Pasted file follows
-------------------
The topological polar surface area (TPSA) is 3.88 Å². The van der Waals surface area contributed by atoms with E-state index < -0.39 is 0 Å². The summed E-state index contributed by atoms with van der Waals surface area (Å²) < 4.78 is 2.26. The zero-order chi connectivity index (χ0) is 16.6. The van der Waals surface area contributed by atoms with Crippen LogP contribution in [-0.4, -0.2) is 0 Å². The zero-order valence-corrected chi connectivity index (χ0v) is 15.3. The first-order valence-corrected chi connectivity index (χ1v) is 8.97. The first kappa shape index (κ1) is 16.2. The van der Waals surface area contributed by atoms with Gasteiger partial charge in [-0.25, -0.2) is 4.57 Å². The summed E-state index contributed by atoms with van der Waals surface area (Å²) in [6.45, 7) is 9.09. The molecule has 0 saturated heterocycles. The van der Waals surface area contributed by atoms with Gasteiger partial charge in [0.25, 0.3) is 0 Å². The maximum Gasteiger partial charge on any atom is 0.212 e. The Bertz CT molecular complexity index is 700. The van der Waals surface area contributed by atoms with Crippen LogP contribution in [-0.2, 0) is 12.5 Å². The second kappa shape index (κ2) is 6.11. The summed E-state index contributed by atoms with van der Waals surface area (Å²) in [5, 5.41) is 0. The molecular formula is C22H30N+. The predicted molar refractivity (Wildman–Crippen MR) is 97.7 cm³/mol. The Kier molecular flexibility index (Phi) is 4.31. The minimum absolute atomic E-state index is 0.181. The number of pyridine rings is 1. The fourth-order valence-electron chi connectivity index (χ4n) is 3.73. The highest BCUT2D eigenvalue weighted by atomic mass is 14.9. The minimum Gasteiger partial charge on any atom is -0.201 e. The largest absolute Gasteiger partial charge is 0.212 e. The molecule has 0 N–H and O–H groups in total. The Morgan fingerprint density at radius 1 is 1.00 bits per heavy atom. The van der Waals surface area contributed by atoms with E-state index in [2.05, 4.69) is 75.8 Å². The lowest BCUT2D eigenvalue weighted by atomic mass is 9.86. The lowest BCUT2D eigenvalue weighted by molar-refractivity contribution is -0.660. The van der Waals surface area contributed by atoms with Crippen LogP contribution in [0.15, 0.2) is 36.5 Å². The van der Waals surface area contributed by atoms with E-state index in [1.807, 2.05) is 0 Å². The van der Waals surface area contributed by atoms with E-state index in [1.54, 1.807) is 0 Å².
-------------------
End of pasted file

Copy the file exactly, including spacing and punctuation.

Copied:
The topological polar surface area (TPSA) is 3.88 Å². The van der Waals surface area contributed by atoms with E-state index < -0.39 is 0 Å². The summed E-state index contributed by atoms with van der Waals surface area (Å²) < 4.78 is 2.26. The zero-order chi connectivity index (χ0) is 16.6. The van der Waals surface area contributed by atoms with Crippen LogP contribution in [-0.4, -0.2) is 0 Å². The zero-order valence-corrected chi connectivity index (χ0v) is 15.3. The first-order valence-corrected chi connectivity index (χ1v) is 8.97. The first kappa shape index (κ1) is 16.2. The van der Waals surface area contributed by atoms with Gasteiger partial charge in [-0.25, -0.2) is 4.57 Å². The summed E-state index contributed by atoms with van der Waals surface area (Å²) in [6.45, 7) is 9.09. The molecule has 0 saturated heterocycles. The van der Waals surface area contributed by atoms with Gasteiger partial charge in [0.25, 0.3) is 0 Å². The maximum Gasteiger partial charge on any atom is 0.212 e. The Bertz CT molecular complexity index is 700. The van der Waals surface area contributed by atoms with Crippen LogP contribution in [-0.2, 0) is 12.5 Å². The second kappa shape index (κ2) is 6.11. The summed E-state index contributed by atoms with van der Waals surface area (Å²) in [5, 5.41) is 0. The molecular formula is C22H30N+. The predicted molar refractivity (Wildman–Crippen MR) is 97.7 cm³/mol. The Kier molecular flexibility index (Phi) is 4.31. The minimum absolute atomic E-state index is 0.181. The number of pyridine rings is 1. The fourth-order valence-electron chi connectivity index (χ4n) is 3.73. The highest BCUT2D eigenvalue weighted by atomic mass is 14.9. The minimum Gasteiger partial charge on any atom is -0.201 e. The largest absolute Gasteiger partial charge is 0.212 e. The molecule has 0 N–H and O–H groups in total. The Morgan fingerprint density at radius 1 is 1.00 bits per heavy atom. The van der Waals surface area contributed by atoms with E-state index in [2.05, 4.69) is 75.8 Å². The lowest BCUT2D eigenvalue weighted by atomic mass is 9.86. The lowest BCUT2D eigenvalue weighted by molar-refractivity contribution is -0.660. The van der Waals surface area contributed by atoms with Crippen LogP contribution in [0.15, 0.2) is 36.5 Å². The van der Waals surface area contributed by atoms with E-state index in [1.807, 2.05) is 0 Å². The van der Waals surface area contributed by atoms with E-state index in [1.54, 1.807) is 0 Å².